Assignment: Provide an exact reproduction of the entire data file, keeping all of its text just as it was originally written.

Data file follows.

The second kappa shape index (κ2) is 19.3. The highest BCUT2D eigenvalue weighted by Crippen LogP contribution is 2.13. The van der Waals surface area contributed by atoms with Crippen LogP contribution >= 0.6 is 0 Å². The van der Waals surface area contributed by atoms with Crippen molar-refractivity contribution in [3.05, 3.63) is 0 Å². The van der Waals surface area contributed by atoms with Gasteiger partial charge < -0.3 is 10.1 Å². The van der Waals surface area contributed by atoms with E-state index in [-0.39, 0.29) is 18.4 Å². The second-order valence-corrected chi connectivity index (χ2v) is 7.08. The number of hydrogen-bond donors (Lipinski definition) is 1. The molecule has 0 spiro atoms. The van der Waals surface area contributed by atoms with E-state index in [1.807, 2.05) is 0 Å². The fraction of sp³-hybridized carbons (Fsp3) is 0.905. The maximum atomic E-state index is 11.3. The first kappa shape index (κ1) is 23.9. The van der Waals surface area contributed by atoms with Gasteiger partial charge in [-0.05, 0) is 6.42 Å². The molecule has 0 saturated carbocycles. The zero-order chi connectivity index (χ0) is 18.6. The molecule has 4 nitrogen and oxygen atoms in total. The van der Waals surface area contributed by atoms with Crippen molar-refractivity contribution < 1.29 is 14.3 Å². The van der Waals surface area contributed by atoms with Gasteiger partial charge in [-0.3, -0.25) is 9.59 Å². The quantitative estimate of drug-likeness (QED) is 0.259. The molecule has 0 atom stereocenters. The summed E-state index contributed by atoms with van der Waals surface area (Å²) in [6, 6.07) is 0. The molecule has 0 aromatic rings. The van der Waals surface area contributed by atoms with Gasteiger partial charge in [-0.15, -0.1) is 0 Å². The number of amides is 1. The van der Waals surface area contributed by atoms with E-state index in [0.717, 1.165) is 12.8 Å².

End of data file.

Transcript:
The second kappa shape index (κ2) is 19.3. The highest BCUT2D eigenvalue weighted by Crippen LogP contribution is 2.13. The van der Waals surface area contributed by atoms with Crippen LogP contribution >= 0.6 is 0 Å². The van der Waals surface area contributed by atoms with Crippen molar-refractivity contribution in [3.05, 3.63) is 0 Å². The van der Waals surface area contributed by atoms with Gasteiger partial charge < -0.3 is 10.1 Å². The van der Waals surface area contributed by atoms with E-state index in [-0.39, 0.29) is 18.4 Å². The second-order valence-corrected chi connectivity index (χ2v) is 7.08. The number of hydrogen-bond donors (Lipinski definition) is 1. The molecule has 0 spiro atoms. The van der Waals surface area contributed by atoms with E-state index in [1.807, 2.05) is 0 Å². The fraction of sp³-hybridized carbons (Fsp3) is 0.905. The maximum atomic E-state index is 11.3. The first kappa shape index (κ1) is 23.9. The van der Waals surface area contributed by atoms with Gasteiger partial charge in [-0.05, 0) is 6.42 Å². The molecule has 0 saturated carbocycles. The zero-order chi connectivity index (χ0) is 18.6. The molecule has 4 nitrogen and oxygen atoms in total. The van der Waals surface area contributed by atoms with Crippen molar-refractivity contribution < 1.29 is 14.3 Å². The van der Waals surface area contributed by atoms with Gasteiger partial charge in [-0.3, -0.25) is 9.59 Å². The quantitative estimate of drug-likeness (QED) is 0.259. The molecule has 0 atom stereocenters. The summed E-state index contributed by atoms with van der Waals surface area (Å²) in [6, 6.07) is 0. The molecule has 0 aromatic rings. The van der Waals surface area contributed by atoms with Gasteiger partial charge in [-0.15, -0.1) is 0 Å². The number of amides is 1. The van der Waals surface area contributed by atoms with E-state index in [0.717, 1.165) is 12.8 Å².